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Br J Clin Pharmacol. Mar 2006; 61(3): 352–354.
Published online Dec 20, 2005. doi:  10.1111/j.1365-2125.2005.02569.x
PMCID: PMC1885021

Initial phase of chronic medication use; patients' reasons for discontinuation



The aim of this study was to gain more insight into patients' reasons for discontinuing chronic medication.


Electronic medication overviews recorded by a pharmacy were analysed with respect to patients' return behaviour during 3 months following their first prescription. Patients who did not return in time were interviewed by telephone to find out their reasons for either returning too late or not returning at all to the pharmacy to collect their repeat medication.


Of 232 first-time chronic medication prescriptions, 132 were not collected at all (46.1%) or too late (11%). These prescriptions involved 121 patients, 113 (93.4%) of whom participated in the telephone interview. Twenty patients returned too late to collect their repeat prescriptions, largely because they had forgotten to take their medication according to schedule (n = 13). Ninety-three patients did not return to the pharmacy at all because of side-effects (24.5%), inefficacy (16.4%), medication not intended for chronic use (15.3%) and absence of need for continued use (14.3%).


About 50% of patients who have been prescribed chronic medication for the first time stop using their drugs within a matter of months. Perceived drug side-effects, drug ineffectiveness and personal considerations related to use and a lack of need of treatment were the main reasons for discontinuing chronic drug therapy. This kind of noncompliance may result in an increased health risk as well as constituting a waste of a large amount of money. Adequate patient counselling and shared decision-making between doctors and patients are needed to prevent the unnecessary cessation of chronic drug therapy.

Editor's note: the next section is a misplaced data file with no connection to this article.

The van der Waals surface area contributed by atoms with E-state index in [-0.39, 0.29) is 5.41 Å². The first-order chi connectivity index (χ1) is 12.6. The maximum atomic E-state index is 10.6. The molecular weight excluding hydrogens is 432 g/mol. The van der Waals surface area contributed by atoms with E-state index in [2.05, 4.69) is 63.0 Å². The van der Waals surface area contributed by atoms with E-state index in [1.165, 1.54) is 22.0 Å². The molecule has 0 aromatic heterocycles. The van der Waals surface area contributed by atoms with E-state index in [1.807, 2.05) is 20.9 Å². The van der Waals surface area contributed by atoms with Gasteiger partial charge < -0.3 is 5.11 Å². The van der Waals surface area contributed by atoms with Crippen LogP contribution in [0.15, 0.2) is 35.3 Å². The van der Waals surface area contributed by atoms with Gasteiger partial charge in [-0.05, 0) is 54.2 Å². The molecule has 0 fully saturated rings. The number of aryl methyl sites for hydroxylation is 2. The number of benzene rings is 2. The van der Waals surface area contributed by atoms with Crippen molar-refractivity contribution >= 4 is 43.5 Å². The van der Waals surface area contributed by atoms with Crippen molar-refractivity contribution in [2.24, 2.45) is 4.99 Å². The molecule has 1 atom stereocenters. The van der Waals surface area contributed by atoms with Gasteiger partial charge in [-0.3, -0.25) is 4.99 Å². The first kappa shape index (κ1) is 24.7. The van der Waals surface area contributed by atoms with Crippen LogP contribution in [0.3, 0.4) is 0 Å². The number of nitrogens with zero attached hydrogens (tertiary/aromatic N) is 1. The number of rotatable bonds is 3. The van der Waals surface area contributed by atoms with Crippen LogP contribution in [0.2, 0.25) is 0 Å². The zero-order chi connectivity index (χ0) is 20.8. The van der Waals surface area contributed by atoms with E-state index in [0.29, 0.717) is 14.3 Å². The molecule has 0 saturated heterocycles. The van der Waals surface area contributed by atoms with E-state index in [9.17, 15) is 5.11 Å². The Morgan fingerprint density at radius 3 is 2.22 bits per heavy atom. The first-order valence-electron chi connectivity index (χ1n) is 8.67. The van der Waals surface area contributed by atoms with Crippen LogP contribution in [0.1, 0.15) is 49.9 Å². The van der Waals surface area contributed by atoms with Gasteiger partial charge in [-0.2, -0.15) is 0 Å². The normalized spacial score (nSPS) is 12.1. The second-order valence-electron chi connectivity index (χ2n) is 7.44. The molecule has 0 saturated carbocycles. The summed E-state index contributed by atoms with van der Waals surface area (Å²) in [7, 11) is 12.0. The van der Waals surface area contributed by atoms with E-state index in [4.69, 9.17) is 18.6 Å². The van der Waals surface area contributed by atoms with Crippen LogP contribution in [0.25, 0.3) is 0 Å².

Keywords: chronic medication, compliance, ineffectiveness, patients' perspective, side-effects


Compliance is an important factor contributing to the efficacy of drug treatment. More than 50% of patients, however, are not compliant in their use of drugs [13]. Assuming that drugs have been prescribed correctly, noncompliance may substantially affect the efficacy of treatment or even enhance the risk of side-effects. Moreover, noncompliance interferes with correct assessment of the efficacy of treatment [3, 4].

A recent survey in the Netherlands showed that 50–70% of patients discontinue the use of chronic medication within 1 year after initiation [5]. The present study aimed at obtaining more insight into patients’ decisions to discontinue chronic drug treatment.



The patients were the registered clients of a community pharmacy in Amstelveen (Amsterdam suburb). From May to July 2002 we monitored whether and when patients returned to the pharmacy to collect follow-up medication during the 3-month period following an initial prescription of chronic medication.

Data collection